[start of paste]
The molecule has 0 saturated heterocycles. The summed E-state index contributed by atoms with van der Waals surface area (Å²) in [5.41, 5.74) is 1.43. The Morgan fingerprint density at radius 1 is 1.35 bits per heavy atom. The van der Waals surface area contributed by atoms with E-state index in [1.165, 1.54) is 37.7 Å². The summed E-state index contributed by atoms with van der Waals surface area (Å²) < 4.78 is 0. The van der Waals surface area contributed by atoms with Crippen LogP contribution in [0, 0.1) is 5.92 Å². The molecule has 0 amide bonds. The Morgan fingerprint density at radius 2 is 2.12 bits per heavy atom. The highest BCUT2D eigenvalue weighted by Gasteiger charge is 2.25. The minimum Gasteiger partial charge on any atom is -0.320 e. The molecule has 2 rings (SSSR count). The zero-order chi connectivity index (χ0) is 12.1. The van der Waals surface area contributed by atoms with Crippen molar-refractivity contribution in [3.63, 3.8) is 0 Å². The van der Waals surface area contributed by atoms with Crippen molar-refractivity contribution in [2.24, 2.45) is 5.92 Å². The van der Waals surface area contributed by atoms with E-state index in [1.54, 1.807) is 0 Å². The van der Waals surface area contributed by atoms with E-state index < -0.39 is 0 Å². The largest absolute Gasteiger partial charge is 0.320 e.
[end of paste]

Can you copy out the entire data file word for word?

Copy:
The molecule has 0 saturated heterocycles. The summed E-state index contributed by atoms with van der Waals surface area (Å²) in [5.41, 5.74) is 1.43. The Morgan fingerprint density at radius 1 is 1.35 bits per heavy atom. The van der Waals surface area contributed by atoms with E-state index in [1.165, 1.54) is 37.7 Å². The summed E-state index contributed by atoms with van der Waals surface area (Å²) < 4.78 is 0. The van der Waals surface area contributed by atoms with Crippen LogP contribution in [0, 0.1) is 5.92 Å². The molecule has 0 amide bonds. The Morgan fingerprint density at radius 2 is 2.12 bits per heavy atom. The highest BCUT2D eigenvalue weighted by Gasteiger charge is 2.25. The minimum Gasteiger partial charge on any atom is -0.320 e. The molecule has 2 rings (SSSR count). The zero-order chi connectivity index (χ0) is 12.1. The van der Waals surface area contributed by atoms with Crippen molar-refractivity contribution in [3.63, 3.8) is 0 Å². The van der Waals surface area contributed by atoms with Crippen molar-refractivity contribution in [2.24, 2.45) is 5.92 Å². The van der Waals surface area contributed by atoms with E-state index in [1.54, 1.807) is 0 Å². The van der Waals surface area contributed by atoms with E-state index < -0.39 is 0 Å². The largest absolute Gasteiger partial charge is 0.320 e.